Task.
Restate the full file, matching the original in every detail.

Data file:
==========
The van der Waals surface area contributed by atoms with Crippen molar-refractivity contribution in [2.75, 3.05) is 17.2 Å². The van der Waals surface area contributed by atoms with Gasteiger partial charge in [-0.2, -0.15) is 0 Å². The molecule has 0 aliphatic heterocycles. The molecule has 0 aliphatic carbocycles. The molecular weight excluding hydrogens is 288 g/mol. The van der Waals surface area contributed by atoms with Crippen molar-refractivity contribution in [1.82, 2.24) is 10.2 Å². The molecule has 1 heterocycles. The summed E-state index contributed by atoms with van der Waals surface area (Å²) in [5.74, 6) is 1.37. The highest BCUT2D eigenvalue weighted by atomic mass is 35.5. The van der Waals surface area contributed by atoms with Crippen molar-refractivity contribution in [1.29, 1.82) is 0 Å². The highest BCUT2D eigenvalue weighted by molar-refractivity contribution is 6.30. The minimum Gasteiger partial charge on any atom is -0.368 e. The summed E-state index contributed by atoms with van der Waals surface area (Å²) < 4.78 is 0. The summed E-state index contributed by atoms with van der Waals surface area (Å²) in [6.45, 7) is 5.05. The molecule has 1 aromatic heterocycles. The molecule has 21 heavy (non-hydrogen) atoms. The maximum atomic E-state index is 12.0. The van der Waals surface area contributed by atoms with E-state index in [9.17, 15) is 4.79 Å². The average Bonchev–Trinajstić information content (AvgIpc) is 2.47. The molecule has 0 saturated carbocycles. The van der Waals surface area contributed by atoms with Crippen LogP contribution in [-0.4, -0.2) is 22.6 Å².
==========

The van der Waals surface area contributed by atoms with Crippen molar-refractivity contribution in [2.75, 3.05) is 17.2 Å². The van der Waals surface area contributed by atoms with Gasteiger partial charge in [-0.2, -0.15) is 0 Å². The molecule has 0 aliphatic heterocycles. The molecule has 0 aliphatic carbocycles. The molecular weight excluding hydrogens is 288 g/mol. The van der Waals surface area contributed by atoms with Crippen molar-refractivity contribution in [1.82, 2.24) is 10.2 Å². The molecule has 1 heterocycles. The summed E-state index contributed by atoms with van der Waals surface area (Å²) in [5.74, 6) is 1.37. The highest BCUT2D eigenvalue weighted by atomic mass is 35.5. The van der Waals surface area contributed by atoms with Crippen molar-refractivity contribution in [1.29, 1.82) is 0 Å². The highest BCUT2D eigenvalue weighted by molar-refractivity contribution is 6.30. The minimum Gasteiger partial charge on any atom is -0.368 e. The summed E-state index contributed by atoms with van der Waals surface area (Å²) < 4.78 is 0. The summed E-state index contributed by atoms with van der Waals surface area (Å²) in [6.45, 7) is 5.05. The molecule has 1 aromatic heterocycles. The molecule has 21 heavy (non-hydrogen) atoms. The maximum atomic E-state index is 12.0. The van der Waals surface area contributed by atoms with E-state index in [9.17, 15) is 4.79 Å². The average Bonchev–Trinajstić information content (AvgIpc) is 2.47. The molecule has 0 saturated carbocycles. The van der Waals surface area contributed by atoms with Crippen LogP contribution in [-0.4, -0.2) is 22.6 Å².